Maybe — just maybe — Bank of America has a well-thought out plan behind its debit card fees.
Maybe it actually WANTS customers to leave.
Crazy talk, you say? Not sure about that. After all, ING Direct has been lauded for “firing” customers. Bank Technology News wrote this a while back:
“To promote customer homogeneity and keep costs down, ING Direct won’t hesitate to fire customers who demand too much. Better to win over customers with shrewd marketing and good rates wrought by the cost efficiencies of doing business online.”
So, rather than flat out telling unprofitable — or potentially unprofitable — to close out accounts, BofA figures, “hey, we’ll slap a fee on them, and if they don’t like it, they’ll leave. And if they stay, they become more profitable.”
And wouldn’t you know it, but Durbin opens his mouth, and HELPS BofA by telling those customers to “walk with their feet.” Talk about effective word-of-mouth marketing!
So what happens if 1 million customers leave BofA?
If they’re truly the least profitable customers, BofA’s average customer profitability increases. And with less unprofitable customers to serve, the bank can more easily shrink to a more manageable size.
But you know what else happens?
Unprofitable — or potentially unprofitable — go join credit unions or open accounts at community banks. The credit union folks think this is great because it probably means the average age of members goes down. Hooray!
But oddly, the credit union’s profitability is adversely affected. Because if it’s low balance accounts walking in the door, the income accelerator — the revenue generated on deposits beyond the spread and fees — is diminished. (This by the way, is one of the key reasons why high-yield checking accounts are more profitable than no-interest accounts. See my report on Why High-Yield Checking Accounts Trump Free Checking).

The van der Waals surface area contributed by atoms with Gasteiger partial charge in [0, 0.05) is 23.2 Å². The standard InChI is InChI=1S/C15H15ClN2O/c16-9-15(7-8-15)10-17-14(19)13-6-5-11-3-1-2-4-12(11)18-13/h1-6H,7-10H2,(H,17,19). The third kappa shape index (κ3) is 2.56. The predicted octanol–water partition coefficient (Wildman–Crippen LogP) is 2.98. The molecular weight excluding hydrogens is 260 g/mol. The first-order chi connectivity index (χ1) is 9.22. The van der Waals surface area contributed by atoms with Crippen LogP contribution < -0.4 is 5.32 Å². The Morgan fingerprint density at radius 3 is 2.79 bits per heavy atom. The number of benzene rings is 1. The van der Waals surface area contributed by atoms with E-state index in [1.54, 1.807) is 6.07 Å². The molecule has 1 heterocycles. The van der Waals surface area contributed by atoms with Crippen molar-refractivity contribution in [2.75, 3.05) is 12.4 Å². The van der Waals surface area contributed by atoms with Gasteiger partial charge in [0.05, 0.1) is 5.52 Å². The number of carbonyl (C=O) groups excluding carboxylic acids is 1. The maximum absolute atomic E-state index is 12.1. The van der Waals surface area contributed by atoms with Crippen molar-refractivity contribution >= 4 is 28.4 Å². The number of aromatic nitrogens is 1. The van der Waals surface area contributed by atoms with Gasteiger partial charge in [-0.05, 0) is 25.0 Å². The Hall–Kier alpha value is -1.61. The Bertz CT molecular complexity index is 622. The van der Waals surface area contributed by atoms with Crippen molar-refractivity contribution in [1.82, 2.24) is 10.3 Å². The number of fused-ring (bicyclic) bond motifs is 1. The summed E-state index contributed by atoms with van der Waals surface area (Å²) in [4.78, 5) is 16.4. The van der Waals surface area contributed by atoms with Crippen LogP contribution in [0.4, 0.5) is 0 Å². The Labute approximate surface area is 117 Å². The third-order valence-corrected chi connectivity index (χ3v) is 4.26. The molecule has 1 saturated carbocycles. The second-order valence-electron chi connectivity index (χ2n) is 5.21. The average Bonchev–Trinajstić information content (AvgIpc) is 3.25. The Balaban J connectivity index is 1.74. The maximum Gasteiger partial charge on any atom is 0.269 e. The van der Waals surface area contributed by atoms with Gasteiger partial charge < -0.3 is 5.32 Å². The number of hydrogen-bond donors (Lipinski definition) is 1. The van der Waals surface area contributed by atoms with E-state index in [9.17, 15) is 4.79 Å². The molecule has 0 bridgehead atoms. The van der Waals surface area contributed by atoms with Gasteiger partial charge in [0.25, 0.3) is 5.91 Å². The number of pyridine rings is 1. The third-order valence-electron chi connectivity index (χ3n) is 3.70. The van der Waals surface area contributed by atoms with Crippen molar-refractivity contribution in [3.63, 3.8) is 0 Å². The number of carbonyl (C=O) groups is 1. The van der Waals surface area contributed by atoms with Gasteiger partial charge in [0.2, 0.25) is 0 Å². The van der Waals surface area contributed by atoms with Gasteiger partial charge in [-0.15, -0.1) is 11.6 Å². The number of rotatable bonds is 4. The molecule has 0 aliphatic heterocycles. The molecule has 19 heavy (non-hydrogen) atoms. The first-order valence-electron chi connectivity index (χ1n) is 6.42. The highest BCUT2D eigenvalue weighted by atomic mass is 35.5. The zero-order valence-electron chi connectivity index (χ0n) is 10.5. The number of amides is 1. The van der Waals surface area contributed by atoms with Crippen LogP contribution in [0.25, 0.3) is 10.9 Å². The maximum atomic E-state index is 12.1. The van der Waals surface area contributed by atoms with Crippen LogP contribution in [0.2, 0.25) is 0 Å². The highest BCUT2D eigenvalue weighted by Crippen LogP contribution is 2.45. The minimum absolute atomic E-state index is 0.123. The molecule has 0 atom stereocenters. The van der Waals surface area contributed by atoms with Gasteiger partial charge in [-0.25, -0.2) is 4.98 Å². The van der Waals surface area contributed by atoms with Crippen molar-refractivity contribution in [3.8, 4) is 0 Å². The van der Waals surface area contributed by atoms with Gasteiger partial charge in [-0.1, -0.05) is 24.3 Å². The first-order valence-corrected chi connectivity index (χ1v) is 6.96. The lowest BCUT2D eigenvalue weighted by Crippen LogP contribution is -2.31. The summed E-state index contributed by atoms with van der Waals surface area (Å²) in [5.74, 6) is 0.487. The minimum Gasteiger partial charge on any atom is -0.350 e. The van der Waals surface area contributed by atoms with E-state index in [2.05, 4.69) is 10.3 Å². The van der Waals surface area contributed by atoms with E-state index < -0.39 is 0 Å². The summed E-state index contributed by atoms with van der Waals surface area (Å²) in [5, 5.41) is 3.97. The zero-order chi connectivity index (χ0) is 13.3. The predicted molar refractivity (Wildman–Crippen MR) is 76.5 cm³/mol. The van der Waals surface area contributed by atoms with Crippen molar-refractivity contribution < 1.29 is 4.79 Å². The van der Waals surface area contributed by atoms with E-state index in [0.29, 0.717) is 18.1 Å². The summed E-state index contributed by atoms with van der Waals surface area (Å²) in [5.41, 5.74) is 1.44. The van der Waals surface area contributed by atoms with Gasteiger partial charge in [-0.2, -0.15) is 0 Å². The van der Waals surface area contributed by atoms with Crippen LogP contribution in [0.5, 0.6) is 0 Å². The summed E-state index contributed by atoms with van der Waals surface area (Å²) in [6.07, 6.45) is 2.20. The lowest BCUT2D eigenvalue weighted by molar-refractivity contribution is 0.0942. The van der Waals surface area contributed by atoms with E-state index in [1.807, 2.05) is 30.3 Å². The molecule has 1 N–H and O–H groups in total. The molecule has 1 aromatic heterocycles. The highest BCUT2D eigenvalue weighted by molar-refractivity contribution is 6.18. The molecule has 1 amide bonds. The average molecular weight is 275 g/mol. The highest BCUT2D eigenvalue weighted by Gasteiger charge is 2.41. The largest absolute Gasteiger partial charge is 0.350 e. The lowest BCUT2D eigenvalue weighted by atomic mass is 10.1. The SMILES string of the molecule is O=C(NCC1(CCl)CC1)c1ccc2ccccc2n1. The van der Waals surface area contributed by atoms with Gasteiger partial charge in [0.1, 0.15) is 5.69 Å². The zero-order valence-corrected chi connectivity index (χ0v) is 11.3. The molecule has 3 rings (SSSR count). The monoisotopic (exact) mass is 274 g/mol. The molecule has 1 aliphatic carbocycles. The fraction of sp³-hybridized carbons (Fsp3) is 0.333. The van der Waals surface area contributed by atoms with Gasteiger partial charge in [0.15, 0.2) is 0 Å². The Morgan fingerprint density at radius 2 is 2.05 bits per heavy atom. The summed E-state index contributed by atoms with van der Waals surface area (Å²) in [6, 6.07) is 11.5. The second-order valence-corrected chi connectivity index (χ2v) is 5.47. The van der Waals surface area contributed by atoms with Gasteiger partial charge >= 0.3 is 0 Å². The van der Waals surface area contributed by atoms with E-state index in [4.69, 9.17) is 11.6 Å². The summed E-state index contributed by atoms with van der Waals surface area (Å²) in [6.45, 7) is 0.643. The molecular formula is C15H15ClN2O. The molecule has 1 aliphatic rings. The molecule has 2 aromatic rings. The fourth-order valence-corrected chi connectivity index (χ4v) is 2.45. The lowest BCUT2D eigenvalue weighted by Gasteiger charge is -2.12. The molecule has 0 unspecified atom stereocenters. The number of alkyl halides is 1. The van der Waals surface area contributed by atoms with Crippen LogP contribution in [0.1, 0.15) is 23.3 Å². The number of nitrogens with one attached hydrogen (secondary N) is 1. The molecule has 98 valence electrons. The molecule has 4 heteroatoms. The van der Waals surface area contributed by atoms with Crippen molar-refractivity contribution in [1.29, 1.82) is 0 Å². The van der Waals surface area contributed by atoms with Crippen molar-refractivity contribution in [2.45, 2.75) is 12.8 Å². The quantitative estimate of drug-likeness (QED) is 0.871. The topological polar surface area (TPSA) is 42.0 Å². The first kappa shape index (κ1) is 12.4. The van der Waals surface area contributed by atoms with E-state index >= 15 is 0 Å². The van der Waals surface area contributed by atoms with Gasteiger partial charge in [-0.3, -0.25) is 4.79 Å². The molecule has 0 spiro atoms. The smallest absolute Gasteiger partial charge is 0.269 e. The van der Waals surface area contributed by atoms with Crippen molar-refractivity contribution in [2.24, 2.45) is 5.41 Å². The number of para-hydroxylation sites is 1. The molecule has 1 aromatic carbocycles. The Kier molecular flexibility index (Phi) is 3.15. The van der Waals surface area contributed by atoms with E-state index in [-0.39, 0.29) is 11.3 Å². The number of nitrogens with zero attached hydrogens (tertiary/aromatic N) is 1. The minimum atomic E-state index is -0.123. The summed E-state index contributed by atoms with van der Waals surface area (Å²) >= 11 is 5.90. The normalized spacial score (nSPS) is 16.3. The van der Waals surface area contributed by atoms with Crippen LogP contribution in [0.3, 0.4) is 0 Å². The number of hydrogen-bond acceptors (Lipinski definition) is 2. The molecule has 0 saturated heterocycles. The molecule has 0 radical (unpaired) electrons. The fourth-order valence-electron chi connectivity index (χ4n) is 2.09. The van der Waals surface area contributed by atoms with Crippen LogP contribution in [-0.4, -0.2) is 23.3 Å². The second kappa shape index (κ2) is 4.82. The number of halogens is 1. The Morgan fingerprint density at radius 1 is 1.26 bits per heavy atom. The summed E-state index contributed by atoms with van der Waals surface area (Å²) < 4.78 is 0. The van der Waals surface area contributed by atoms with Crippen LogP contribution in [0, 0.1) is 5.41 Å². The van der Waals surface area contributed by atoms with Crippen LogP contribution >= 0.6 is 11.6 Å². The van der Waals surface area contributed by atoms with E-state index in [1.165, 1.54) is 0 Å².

Let’s look at a scenario: Assume you have 100 customers, equally split across 4 segments. Assume that the average profitability per customer of segment 1 is $1, segment 2 is $2, segment 3 is $3, and segment 4 is $4.
You’re making $250 in profits with average customer profitability at $2.50/customer.
If, thanks to BofA, 25 new Segment 1 customers walk in the door, profits go up to $275, but average profitability declines by 12% to $2.20/customer.
If the four segments represent the generations, it’s possible that you will lose Segment 4 customers (Seniors) over time. So let’s say 25 new Segment 1 customers come in thanks to BofA, but 10 Segment 4 customers are no longer with you. Profitability still goes up, to $255. But average profitability declines to $2.13, a 15% drop.
And if the ratio of customers in the four segments doesn’t change — that is, if segment 1 customers don’t become as profitable as segment 2, 2 as profitable as 3, and 3 as profitable as 4 — over time, then your FI is in trouble.
Oh sure, you can hold hands and sing cumbaya and hope those customers become more profitable over time. But smart firms don’t do that.
So maybe BofA’s plan is to drive out customers it doesn’t think are — or can be — profitable, and let some other FI deal with them.
I’m sure many credit union marketers are thinking that this is great, that they would love to have those relationships, and grow with them over time.
Maybe they can. But if the BofA rejects….oops, I mean defectors….are the younger, less affluent, Gen Yers, then it may take some time for them to have a material affect on the CU’s profitability.
I’ve heard CU cheerleaders talk about being more open to extending credit to younger and less affluent consumers, and finding ways to help those consumers manage their financial lives without the high rates and fees that the big banks charge.
But there’s a reason why those consumers either don’t get credit or have to pay higher rates and fees to get credit, loans, and accounts. They’re higher credit risks, and they bring less funds to the table, resulting in less profits.
Seems to me there are a number of people in credit union land ignoring those realities.
But, back to BofA, maybe the imposition of fees on debit cards is a smart move for the bank. I wouldn’t have advised the bank to do what it did, instead, I would have told them to levy fees on writing checks.